On an episode of his “Dray Day” podcast with Uninterrupted, Green sounded off about Dolan’s treatment of Oakley. The outspoken Warriors forward said Dolan had a “slave master mentality” with the situation. Green had an issue with how Dolan was fine with Oakley’s confrontational personality when it helped the Knicks, but not when he spoke out against the organization. “You doing it for me, it’s all good,” Draymond Green said. “You doing it against me…you speaking out against my organization, it’s not good anymore? That’s a slave mentality. A slave master mentality. That’s ridiculous. It was all fine and dandy when he was laying people out, taking fines and all this stuff for your organization. But now all of a sudden when he says something that he feels, it’s a problem.”
6 months ago via ESPN

Later on The Dan Le Batard Show on ESPN, Oakley was asked whether he would attend Madison Square Garden as Dolan’s guest. “Right now, no,” he said. “I told him yesterday.” “I have never asked for nothing,” Oakley added. “I love the fans in New York. They’ve been supportive. One of the things I told the commissioner, I want to have a press conference and I want him to apologize to me and the fans. They’ve had my back and they’ve felt the pain. I really appreciate the people all around who’ve had my back.”

The team’s president hasn’t spoken formally to the local media since September — and, yes, this is a first, me taking the side of the local media in New York. Insinuating a substance or mental health problem is at the root of Oakley’s behavior toward Dolan is the height of character assassination. “The great organizations have great ownership, great management teams — they might not get along, but know how to argue — and put out a good product. The Knicks have none of those things,” one of the smartest sports execs I know said Friday. Someone needs to step in and get Dolan and Oakley in a room and reach some kind of peace. What say you, Commissioner Adam Silver?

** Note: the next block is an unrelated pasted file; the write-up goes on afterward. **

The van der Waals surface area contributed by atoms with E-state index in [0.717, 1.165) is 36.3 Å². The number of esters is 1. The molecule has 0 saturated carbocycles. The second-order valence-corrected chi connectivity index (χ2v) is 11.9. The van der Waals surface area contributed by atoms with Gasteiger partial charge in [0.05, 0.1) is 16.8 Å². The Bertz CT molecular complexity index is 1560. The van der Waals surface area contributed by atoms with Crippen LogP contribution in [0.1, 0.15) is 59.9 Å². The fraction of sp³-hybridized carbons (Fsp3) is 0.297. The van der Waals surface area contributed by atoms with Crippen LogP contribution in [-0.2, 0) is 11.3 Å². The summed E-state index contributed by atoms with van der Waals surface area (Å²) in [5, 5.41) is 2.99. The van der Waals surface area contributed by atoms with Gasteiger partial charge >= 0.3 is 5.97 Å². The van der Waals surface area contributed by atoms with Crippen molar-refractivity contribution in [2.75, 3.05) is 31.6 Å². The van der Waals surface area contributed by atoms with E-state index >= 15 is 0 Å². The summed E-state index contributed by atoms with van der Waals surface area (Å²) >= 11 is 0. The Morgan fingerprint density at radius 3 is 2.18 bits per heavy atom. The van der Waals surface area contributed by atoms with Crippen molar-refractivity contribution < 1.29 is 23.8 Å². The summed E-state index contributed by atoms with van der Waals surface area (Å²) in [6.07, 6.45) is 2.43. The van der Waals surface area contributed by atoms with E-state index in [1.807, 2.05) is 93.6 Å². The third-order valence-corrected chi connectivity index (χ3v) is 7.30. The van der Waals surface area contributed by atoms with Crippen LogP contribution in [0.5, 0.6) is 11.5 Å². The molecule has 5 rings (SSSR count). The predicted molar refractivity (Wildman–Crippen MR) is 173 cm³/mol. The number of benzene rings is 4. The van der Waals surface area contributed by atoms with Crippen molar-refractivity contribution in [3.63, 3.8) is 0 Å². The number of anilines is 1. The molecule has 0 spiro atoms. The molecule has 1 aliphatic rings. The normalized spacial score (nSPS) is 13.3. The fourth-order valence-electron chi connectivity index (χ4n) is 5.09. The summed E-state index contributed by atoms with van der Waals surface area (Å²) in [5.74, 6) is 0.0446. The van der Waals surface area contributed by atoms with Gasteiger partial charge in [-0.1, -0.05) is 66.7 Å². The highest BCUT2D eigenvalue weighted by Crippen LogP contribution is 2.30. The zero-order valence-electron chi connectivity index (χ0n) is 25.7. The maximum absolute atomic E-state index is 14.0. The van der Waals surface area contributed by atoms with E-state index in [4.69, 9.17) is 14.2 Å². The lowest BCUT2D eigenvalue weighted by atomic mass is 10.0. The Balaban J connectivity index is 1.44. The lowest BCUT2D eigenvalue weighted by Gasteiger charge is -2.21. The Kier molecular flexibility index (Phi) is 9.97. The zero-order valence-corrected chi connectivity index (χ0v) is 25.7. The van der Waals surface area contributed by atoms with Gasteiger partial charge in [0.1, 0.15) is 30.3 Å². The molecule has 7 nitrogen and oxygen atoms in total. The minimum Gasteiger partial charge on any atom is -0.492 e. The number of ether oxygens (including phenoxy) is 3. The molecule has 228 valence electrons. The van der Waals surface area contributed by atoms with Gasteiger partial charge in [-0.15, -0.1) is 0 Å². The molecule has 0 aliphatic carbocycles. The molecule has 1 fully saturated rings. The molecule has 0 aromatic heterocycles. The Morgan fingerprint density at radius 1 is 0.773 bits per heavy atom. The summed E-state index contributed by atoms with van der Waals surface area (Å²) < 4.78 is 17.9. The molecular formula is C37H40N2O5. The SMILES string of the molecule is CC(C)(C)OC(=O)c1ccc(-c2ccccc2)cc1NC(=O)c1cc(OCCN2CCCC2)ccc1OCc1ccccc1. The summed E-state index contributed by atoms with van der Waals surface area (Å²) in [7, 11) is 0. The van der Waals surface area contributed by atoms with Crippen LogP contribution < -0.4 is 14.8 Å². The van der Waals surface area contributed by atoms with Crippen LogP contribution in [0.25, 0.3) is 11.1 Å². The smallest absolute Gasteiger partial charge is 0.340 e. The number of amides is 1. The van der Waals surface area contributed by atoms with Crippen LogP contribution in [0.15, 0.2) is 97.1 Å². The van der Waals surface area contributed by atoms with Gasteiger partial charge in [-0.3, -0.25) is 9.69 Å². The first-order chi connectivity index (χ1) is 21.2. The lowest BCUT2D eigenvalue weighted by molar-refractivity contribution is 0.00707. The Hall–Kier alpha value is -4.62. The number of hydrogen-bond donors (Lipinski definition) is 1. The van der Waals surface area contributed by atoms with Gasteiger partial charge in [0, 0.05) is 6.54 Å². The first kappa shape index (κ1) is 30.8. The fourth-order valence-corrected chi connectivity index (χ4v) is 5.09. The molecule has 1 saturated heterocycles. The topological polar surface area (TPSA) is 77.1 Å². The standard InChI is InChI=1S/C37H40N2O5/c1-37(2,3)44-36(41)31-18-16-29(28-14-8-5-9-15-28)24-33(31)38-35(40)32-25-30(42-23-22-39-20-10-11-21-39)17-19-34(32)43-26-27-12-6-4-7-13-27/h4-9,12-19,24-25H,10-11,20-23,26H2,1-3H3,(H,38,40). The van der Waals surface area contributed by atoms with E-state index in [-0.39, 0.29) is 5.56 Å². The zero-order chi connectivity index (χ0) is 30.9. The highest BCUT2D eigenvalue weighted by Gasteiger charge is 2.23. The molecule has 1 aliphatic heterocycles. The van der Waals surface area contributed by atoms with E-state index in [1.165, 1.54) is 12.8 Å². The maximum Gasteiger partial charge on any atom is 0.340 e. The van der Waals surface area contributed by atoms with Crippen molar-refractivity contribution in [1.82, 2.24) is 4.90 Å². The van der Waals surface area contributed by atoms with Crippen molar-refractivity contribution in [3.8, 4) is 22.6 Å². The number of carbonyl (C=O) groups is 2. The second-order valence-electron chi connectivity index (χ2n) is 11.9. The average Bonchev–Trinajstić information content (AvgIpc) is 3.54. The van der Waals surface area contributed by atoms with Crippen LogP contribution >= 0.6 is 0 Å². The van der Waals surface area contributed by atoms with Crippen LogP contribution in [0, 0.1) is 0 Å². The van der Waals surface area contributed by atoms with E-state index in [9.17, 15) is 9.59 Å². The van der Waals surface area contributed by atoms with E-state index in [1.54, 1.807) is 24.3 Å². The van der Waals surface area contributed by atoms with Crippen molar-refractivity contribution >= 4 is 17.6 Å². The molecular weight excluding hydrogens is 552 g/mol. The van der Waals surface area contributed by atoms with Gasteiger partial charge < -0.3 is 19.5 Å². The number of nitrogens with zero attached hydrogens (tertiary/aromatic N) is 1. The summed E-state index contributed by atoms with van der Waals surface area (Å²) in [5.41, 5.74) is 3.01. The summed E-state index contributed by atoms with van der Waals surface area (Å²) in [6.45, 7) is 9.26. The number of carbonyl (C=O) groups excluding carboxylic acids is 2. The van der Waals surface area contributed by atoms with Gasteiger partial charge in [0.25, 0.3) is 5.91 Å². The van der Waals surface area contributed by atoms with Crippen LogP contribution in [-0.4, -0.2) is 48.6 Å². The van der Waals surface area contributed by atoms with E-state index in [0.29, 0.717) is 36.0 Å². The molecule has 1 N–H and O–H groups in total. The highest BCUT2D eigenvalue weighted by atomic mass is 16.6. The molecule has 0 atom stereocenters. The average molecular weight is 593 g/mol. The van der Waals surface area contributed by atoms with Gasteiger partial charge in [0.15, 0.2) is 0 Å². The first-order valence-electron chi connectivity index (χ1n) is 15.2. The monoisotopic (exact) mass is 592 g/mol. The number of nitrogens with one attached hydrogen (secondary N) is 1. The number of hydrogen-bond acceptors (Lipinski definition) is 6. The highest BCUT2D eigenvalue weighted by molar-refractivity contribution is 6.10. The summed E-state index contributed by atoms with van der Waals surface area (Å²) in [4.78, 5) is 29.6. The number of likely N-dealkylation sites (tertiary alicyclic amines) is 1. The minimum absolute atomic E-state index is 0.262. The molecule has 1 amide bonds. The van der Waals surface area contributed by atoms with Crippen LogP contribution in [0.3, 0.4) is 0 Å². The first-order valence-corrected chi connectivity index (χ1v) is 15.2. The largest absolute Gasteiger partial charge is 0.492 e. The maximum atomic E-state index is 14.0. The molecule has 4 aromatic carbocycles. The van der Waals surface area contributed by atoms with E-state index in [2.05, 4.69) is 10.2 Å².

The NBA may be ready to step in to help resolve the ugly feud between James Dolan and Charles Oakley. According to a source, the league office is considering having NBA Commissioner Adam Silver and Michael Jordan step in to mediate a reconciliation. It is unclear when that meeting, likely via a conference call, would take place but there was a chance it would be either Monday or Tuesday. Jordan, the owner of the Charlotte Hornets, is Oakley’s former teammate in Chicago and Washington, and the two are close friends. Dolan announced on Friday that Oakley is banned indefinitely from the Garden following an altercation with MSG security last Wednesday.

Spike Lee was in the Garden hallway where Charles Oakley was arrested last week, and said there were tears in his eyes watching his friend get taken to jail. Four days later, Lee showed up in a #34 Oakley jersey, courtesy of a skilled stitch artist. “I went home (after Oakley was ejected), I got every jersey, game-worn, but I couldn’t find an Oakley jersey,” Lee said. “But I had three Landry Fields jerseys. So I took it to my guy, and he hooked it up. So officially, this is a Landry Fields jersey.”

While owner James Dolan has accused him of likely being an alcoholic in banning him from the Garden, Oakley continues to help fight alcoholism in supporting his friend, ex-Net Jayson Williams, and assisting a detox center in Delray Beach, Fla. “Dolan might think because I go to volunteer at Rebound Institute treatment centers with Jayson that I’m a client,’’ Oakley told The Post. “I’m just supporting the amazing work Jayson is doing. I’m not an alcoholic but Jayson is.’’

One day after owner Dolan announced the Knick legend can no longer attend any Garden events, Oakley said he will still visit the Big Apple often. “I’m in New York every two weeks,’’ Oakley said on SiriusXM radio. “I don’t have to ring a bell when I come to the city. I just do what I ‘m supposed to do when I’m in the city. I don’t shy away. I go to restaurants, plays, events, high schools. They don’t have to write about me helping the schools. The kids know and the people around me know.” In fact, Oakley was in town to attend Tuesday’s Thurman Munson Dinner, sitting at a major donor table. A source said he wasn’t planning on attending Wednesday’s Clippers-Knicks game until the last minute.